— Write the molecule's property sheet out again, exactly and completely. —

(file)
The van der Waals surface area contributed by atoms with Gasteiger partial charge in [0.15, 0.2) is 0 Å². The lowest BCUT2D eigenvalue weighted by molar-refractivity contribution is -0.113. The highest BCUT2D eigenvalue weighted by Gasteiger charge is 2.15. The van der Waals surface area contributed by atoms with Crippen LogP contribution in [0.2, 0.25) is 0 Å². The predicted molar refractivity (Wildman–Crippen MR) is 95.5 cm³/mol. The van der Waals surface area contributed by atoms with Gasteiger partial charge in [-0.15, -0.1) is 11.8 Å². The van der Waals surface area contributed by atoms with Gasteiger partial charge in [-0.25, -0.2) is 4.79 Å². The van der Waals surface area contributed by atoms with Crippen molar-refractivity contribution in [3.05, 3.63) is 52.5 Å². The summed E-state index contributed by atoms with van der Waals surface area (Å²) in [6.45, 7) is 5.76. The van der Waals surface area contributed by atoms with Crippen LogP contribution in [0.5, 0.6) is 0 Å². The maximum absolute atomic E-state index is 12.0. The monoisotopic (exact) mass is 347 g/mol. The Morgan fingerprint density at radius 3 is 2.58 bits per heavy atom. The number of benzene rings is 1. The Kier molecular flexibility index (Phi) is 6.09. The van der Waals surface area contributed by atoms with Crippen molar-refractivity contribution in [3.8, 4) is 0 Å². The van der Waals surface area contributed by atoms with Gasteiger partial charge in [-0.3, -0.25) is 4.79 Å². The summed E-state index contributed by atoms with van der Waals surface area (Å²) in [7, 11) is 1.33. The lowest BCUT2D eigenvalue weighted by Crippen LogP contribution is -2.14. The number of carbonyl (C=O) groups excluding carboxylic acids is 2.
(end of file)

The van der Waals surface area contributed by atoms with Gasteiger partial charge in [0.15, 0.2) is 0 Å². The lowest BCUT2D eigenvalue weighted by molar-refractivity contribution is -0.113. The highest BCUT2D eigenvalue weighted by Gasteiger charge is 2.15. The van der Waals surface area contributed by atoms with Crippen LogP contribution in [0.2, 0.25) is 0 Å². The predicted molar refractivity (Wildman–Crippen MR) is 95.5 cm³/mol. The van der Waals surface area contributed by atoms with Gasteiger partial charge in [-0.15, -0.1) is 11.8 Å². The van der Waals surface area contributed by atoms with Gasteiger partial charge in [-0.25, -0.2) is 4.79 Å². The van der Waals surface area contributed by atoms with Crippen molar-refractivity contribution in [3.05, 3.63) is 52.5 Å². The summed E-state index contributed by atoms with van der Waals surface area (Å²) in [6.45, 7) is 5.76. The van der Waals surface area contributed by atoms with Crippen LogP contribution in [0.5, 0.6) is 0 Å². The maximum absolute atomic E-state index is 12.0. The monoisotopic (exact) mass is 347 g/mol. The Morgan fingerprint density at radius 3 is 2.58 bits per heavy atom. The number of benzene rings is 1. The Kier molecular flexibility index (Phi) is 6.09. The van der Waals surface area contributed by atoms with Crippen molar-refractivity contribution in [3.8, 4) is 0 Å². The van der Waals surface area contributed by atoms with Gasteiger partial charge in [-0.3, -0.25) is 4.79 Å². The summed E-state index contributed by atoms with van der Waals surface area (Å²) in [7, 11) is 1.33. The lowest BCUT2D eigenvalue weighted by Crippen LogP contribution is -2.14. The number of carbonyl (C=O) groups excluding carboxylic acids is 2.